United States District Court, D. New Jersey
MCNULTY United States District Judge
Carlton Harris alleges that his manager at Dunkin Donuts,
defendant Monil Patel, discriminated against him and harassed
him on the basis of race and color in violation of Title VII.
Defendant Patel has filed a motion to dismiss the complaint
for failure to state a claim.
Carlton Harris works at a Dunkin Donuts in Rockaway, New
Jersey. (Compl. at 3-4). Mr. Harris, who identifies as black,
alleges that his manager, defendant Monil Patel,
discriminated against him and harassed him on the basis of
race and color in violation of Title VII of the Civil Rights
Act of 1964, 42 U.S.C. § 2000e et seq. (Compl.
at 5-6). On February 25, 2016, Patel allegedly "was
emulating monkey noises" while Mr. Harris worked.
(Compl. at 7). On May 3, 2016, Patel allegedly "kept
calling [Mr. Harris] dumb because [he] did not know how to
put cups in a certain area." (Compl. at 7). On May 12,
2016, Patel allegedly "stated that he liked to kill
n*****'s in his spare time." (Compl. at
7). Mr. Harris alleges that this conduct is ongoing. (Compl.
about August 24, 2016, Mr. Harris filed a charge with the
Equal Employment Opportunity Commission ("EEOC").
(Compl. at 7). The EEOC issued a right-to-sue letter, which
Mr. Harris received on December 27, 2016. (Compl. at 7). He
filed this suit on January 24, 2017, within sixty days of
receiving his right-to-sue letter. (Compl. at 7-8).
September 8, 2017, Patel filed a motion to dismiss the
complaint for failure to state a claim. (Def. Br.). Mr.
Harris did not file a response. On September 29, 2017, I
entered an order that Mr. Harris show cause by filing an
opposition within 21 days, with a motion to file out of time,
or else defendant's motion to dismiss the complaint might
be treated as unopposed and granted. (ECF No. 16). On
November 22, 2017, I issued a second order that Mr. Harris
show cause by December 12, 2017 why the complaint should not
be dismissed without prejudice for lack of prosecution. (ECF
No. 17). On December 11, 2017, this Court received a letter
from Mr. Harris, which stated that his case should not be
dismissed because he is still trying to find a lawyer. (ECF
Mr. Harris did not respond as directed to either my first or
my second order to show cause, I will decide the motion to
dismiss without the benefit of a filed opposition. I do not,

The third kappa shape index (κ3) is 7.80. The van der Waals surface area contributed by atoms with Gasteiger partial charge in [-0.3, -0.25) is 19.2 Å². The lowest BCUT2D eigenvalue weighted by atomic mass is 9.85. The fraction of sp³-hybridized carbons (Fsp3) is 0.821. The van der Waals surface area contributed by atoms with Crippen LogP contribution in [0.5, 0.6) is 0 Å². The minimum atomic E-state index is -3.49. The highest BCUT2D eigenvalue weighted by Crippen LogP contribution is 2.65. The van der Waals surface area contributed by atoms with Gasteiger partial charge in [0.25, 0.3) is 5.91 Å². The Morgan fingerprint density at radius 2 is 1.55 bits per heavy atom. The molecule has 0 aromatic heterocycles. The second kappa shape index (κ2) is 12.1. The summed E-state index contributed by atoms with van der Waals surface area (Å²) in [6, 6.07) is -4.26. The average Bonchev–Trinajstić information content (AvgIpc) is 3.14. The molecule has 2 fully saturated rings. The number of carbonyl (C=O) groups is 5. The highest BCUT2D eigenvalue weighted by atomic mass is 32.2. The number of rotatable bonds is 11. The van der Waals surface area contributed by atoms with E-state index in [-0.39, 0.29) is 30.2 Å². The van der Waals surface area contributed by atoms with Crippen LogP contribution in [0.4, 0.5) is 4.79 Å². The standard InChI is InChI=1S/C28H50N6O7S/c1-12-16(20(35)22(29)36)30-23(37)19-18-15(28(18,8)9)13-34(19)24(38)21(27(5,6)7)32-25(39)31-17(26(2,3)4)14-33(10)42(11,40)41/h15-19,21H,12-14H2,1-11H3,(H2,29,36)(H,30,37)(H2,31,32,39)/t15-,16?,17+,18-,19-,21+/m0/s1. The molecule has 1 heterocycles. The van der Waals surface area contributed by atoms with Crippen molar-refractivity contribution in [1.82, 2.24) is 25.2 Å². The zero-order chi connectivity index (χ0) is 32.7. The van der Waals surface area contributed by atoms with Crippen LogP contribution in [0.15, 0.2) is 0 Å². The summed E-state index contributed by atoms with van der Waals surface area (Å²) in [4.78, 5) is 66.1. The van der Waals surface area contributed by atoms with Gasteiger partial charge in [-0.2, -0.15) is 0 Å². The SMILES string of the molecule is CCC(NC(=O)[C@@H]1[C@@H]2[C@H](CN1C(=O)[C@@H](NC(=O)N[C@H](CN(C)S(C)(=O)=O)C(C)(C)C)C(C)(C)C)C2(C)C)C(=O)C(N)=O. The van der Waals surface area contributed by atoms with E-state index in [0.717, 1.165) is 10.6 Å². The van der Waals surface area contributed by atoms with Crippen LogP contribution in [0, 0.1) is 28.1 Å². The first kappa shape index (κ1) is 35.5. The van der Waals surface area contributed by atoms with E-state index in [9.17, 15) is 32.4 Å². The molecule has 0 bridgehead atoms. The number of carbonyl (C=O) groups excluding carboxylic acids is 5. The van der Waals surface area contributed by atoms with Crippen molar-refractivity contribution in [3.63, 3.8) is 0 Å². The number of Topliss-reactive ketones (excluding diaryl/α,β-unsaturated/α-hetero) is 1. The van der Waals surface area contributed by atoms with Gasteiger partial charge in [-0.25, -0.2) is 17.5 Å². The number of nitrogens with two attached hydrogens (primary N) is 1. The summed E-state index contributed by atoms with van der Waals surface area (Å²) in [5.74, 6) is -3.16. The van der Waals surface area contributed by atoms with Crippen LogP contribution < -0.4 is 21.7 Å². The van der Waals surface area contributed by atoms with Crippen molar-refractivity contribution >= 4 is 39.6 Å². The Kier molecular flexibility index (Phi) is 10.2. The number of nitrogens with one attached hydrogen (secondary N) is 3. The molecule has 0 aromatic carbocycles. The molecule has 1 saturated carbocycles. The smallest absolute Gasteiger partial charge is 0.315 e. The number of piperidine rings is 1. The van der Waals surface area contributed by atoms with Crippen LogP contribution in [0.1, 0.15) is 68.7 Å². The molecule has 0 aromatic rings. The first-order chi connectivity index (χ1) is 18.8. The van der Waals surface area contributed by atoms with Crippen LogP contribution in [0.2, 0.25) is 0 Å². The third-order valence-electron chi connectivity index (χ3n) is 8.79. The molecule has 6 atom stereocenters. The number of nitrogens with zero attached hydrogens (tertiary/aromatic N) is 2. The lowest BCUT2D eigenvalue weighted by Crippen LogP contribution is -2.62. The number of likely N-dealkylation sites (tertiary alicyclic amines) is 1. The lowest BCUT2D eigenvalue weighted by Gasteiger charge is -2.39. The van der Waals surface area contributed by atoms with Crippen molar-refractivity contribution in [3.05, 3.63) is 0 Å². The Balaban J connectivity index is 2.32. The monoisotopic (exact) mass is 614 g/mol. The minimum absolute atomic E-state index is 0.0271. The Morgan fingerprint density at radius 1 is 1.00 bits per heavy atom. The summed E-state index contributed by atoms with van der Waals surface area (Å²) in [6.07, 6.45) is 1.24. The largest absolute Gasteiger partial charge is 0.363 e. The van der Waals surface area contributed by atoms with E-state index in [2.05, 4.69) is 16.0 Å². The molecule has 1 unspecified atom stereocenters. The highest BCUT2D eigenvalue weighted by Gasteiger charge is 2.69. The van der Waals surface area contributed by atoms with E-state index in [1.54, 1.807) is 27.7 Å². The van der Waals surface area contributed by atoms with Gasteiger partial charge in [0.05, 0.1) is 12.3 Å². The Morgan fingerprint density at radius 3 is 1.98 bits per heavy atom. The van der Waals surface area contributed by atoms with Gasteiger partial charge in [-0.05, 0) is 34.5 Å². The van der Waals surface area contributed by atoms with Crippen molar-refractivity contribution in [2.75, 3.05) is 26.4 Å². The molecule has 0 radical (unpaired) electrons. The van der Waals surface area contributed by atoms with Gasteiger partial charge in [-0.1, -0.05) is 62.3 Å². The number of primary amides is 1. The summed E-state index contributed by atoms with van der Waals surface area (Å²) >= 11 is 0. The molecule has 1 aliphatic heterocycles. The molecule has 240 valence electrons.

however, merely grant it as unopposed; 1 consider the merits.
Rule of Civil Procedure 12(b)(6) provides for the dismissal
of a complaint, in whole or in part, if it fails to state a
claim upon which relief can be granted. For the purposes of a
motion to dismiss, the facts alleged in the complaint are
accepted as true and all reasonable inferences are drawn in
favor of the plaintiff. New Jersey Carpenters & the
Trs. Thereof v. Tishman Constr. Corp. of New Jersey, 760
F.3d 297, 302 (3d Cir. 2014). The complaint's factual
allegations must be sufficient to raise a plaintiffs right to
relief above a speculative level, so that a claim is
"plausible on its face." Bell Atl Corp. v.
Twombly, 550 U.S. 544, 570 (2007). Technically, this is
a motion for judgment on the pleadings under Rule 12(c),
because the complaint has been answered. Because die motion
relies on the face of the complaint, die standard is die
same. Turbe v. Govt of Virgin Islands, 938 F.2d 427,
428 (3d Cir. 1991).
Harris brought a Title VII antidiscrimination suit against
Patel, his manager at Dunkin Donuts. Patel, however, is the
manager, not Mr. Harris's employer. Tide VII does not
recognize individual employee liability. See Sheridan v.
E.I. DuPont de Nemours & Co., 100 F.3d 1061, 1077-78
(3d Cir. 1996) (en banc); see also Williams v. Pa. Human
Relations Comm'n, 870 F.3d 294, 299 & n.27 (3d
Cir. 2017); Vangjeli v. Philadelphia, 655 Fed.Appx.
132, 133 (3d Cir. 2016). Title VII provides, in relevant
It shall be an unlawful employment practice for an
to fail or refuse to hire or to discharge any individual,
or otherwise to discriminate against any individual with
respect to his compensation, terms, conditions, or
privileges of employment, because of such
individual's race, color, religion, sex, or national
42 U.S.C. § 2000e-2(a)(1) (emphasis added). The statute
defines "employer" as "a person engaged in an
industry affecting commerce who has fifteen or more employees
... and any agent of such a ...